Although it most commonly occurs in endemic areas of the developing world, tuberculosis may occur in the developed world as well, most often in individuals with HIV infection or in association with inner-city poverty. Orbital tuberculosis usually results after hematogenous spread from an often-subclinical pulmonary focus, but it may also arise from adjacent tuberculous sinusitis. Patients may present with proptosis, motility dysfunction, bone destruction, and chronic draining fistulas. Most orbital cases are unilateral and occur in children, in whom the infection may masquerade as an orbital malignancy. Pathologic specimens may not reveal acid-fast bacilli, but usually show caseating necrosis, epithelioid cells, and Langerhans giant cells. Skin testing and fine-needle aspiration biopsy with culture performed early in the course of the disease may help establish the diagnosis. Antituberculous therapy is usually curative.
Nontuberculous (atypical) mycobacteria may also infect the periocular tissues. Predisposing factors include immunosuppression, nasolacrimal duct obstruction, trauma, and a history of recent periocular surgery. Postoperative infections occur most commonly after lacrimal surgery but can occur after blepharoplasty as well (Fig 4-4). The causative organisms, which are identified in less than one-third of reported cases, are typically Mycobacterium chelonae or Mycobacterium fortuitum. Treatment consists of periocular debridement and systemic antituberculous antibiotics.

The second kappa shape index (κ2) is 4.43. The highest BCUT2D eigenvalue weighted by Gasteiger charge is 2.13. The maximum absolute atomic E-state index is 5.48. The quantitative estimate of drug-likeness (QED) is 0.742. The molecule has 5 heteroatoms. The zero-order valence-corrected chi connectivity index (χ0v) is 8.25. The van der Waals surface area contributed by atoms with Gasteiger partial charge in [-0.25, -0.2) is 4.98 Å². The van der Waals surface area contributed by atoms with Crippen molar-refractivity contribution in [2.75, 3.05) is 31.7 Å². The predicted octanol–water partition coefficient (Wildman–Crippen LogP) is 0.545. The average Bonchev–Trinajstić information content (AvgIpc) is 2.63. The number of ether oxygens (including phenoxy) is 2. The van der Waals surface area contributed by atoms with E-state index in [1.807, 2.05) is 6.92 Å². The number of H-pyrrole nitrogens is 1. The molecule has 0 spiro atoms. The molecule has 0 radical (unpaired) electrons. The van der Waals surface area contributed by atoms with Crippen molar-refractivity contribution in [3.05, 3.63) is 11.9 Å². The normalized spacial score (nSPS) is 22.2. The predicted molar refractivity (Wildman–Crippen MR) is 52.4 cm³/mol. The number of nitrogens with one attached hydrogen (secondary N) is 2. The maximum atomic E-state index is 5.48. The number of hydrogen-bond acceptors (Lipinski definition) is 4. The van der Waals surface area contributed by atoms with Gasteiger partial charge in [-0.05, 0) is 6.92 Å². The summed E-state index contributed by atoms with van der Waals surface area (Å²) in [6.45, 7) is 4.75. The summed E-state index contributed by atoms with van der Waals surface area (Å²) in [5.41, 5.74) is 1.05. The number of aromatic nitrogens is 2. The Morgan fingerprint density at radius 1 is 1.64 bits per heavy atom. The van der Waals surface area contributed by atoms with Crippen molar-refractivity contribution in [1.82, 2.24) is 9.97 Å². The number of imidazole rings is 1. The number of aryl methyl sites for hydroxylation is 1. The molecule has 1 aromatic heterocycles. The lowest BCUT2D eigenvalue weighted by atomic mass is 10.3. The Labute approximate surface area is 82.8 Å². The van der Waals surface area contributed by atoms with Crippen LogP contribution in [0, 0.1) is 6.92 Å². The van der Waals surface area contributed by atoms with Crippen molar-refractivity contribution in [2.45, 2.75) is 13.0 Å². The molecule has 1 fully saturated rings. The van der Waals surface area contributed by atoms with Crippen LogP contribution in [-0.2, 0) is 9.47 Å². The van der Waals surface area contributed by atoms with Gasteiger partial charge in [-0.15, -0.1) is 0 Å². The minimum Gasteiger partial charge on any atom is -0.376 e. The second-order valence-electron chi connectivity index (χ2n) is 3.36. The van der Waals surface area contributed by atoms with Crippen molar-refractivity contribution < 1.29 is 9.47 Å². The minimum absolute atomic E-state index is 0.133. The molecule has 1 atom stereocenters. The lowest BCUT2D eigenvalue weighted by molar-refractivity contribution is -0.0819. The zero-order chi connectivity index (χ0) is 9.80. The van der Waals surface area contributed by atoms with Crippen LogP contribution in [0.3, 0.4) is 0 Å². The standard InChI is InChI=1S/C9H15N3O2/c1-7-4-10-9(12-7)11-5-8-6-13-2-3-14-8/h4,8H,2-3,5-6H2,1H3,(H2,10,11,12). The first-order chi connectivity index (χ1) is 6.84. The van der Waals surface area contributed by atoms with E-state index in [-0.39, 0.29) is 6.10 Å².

Figure 4-4A patient presents with delayed infection of the left upper eyelid by nontuberculous (atypical) mycobacteria after blepharoplasty.
(Courtesy of Bobby S. Korn, MD, PhD.)
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Mauriello JA Jr; Atypical Mycobacterial Study Group. Atypical mycobacterial infection of the periocular region after periocular and facial surgery. Ophthalmic Plast Reconstr Surg. 2003;19(3):182–188.
Moorthy RS, Valluri S, Rao NA. Nontuberculous mycobacterial ocular and adnexal infections. Surv Ophthalmol. 2012;57(3):202–235.
Excerpted from BCSC 2020-2021 series: Section 10 - Glaucoma. For more information and to purchase the entire series, please visit https://www.aao.org/bcsc.